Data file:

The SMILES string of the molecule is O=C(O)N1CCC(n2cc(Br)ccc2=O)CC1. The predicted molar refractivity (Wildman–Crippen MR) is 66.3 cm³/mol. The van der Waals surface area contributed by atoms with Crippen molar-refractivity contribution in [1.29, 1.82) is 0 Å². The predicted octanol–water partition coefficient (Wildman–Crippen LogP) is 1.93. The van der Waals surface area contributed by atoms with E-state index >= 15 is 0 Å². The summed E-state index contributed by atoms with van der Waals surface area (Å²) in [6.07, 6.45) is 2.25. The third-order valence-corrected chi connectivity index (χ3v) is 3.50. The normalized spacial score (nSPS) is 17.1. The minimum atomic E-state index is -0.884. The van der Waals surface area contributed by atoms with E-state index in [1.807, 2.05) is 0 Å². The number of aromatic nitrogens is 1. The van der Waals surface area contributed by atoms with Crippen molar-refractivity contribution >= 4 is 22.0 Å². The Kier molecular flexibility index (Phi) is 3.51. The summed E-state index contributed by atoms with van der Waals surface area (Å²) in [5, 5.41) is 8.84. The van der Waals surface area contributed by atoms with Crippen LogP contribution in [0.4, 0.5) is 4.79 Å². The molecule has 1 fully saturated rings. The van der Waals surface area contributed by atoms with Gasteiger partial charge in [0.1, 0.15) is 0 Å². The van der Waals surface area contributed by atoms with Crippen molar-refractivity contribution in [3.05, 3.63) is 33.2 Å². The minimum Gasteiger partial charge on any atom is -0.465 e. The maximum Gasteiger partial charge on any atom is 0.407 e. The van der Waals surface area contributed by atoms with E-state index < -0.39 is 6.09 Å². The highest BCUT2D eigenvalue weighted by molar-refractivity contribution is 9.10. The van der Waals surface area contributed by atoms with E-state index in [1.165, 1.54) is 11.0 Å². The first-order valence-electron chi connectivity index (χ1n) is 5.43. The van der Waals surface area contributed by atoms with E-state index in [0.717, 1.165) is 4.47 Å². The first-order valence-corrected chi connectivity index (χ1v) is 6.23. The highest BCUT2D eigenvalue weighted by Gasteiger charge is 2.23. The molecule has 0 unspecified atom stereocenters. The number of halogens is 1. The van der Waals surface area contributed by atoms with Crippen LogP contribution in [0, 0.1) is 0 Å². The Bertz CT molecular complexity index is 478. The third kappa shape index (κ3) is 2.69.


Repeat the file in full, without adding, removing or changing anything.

The SMILES string of the molecule is O=C(O)N1CCC(n2cc(Br)ccc2=O)CC1. The predicted molar refractivity (Wildman–Crippen MR) is 66.3 cm³/mol. The van der Waals surface area contributed by atoms with Crippen molar-refractivity contribution in [1.29, 1.82) is 0 Å². The predicted octanol–water partition coefficient (Wildman–Crippen LogP) is 1.93. The van der Waals surface area contributed by atoms with E-state index >= 15 is 0 Å². The summed E-state index contributed by atoms with van der Waals surface area (Å²) in [6.07, 6.45) is 2.25. The third-order valence-corrected chi connectivity index (χ3v) is 3.50. The normalized spacial score (nSPS) is 17.1. The minimum atomic E-state index is -0.884. The van der Waals surface area contributed by atoms with E-state index in [1.807, 2.05) is 0 Å². The number of aromatic nitrogens is 1. The van der Waals surface area contributed by atoms with Crippen molar-refractivity contribution >= 4 is 22.0 Å². The Kier molecular flexibility index (Phi) is 3.51. The summed E-state index contributed by atoms with van der Waals surface area (Å²) in [5, 5.41) is 8.84. The van der Waals surface area contributed by atoms with Crippen LogP contribution in [0.4, 0.5) is 4.79 Å². The molecule has 1 fully saturated rings. The van der Waals surface area contributed by atoms with Gasteiger partial charge in [0.1, 0.15) is 0 Å². The van der Waals surface area contributed by atoms with Crippen molar-refractivity contribution in [3.05, 3.63) is 33.2 Å². The minimum Gasteiger partial charge on any atom is -0.465 e. The maximum Gasteiger partial charge on any atom is 0.407 e. The van der Waals surface area contributed by atoms with E-state index < -0.39 is 6.09 Å². The highest BCUT2D eigenvalue weighted by molar-refractivity contribution is 9.10. The van der Waals surface area contributed by atoms with E-state index in [1.165, 1.54) is 11.0 Å². The first-order valence-electron chi connectivity index (χ1n) is 5.43. The van der Waals surface area contributed by atoms with E-state index in [0.717, 1.165) is 4.47 Å². The first-order valence-corrected chi connectivity index (χ1v) is 6.23. The highest BCUT2D eigenvalue weighted by Gasteiger charge is 2.23. The molecule has 0 unspecified atom stereocenters. The number of halogens is 1. The van der Waals surface area contributed by atoms with Crippen LogP contribution in [0, 0.1) is 0 Å². The Bertz CT molecular complexity index is 478. The third kappa shape index (κ3) is 2.69.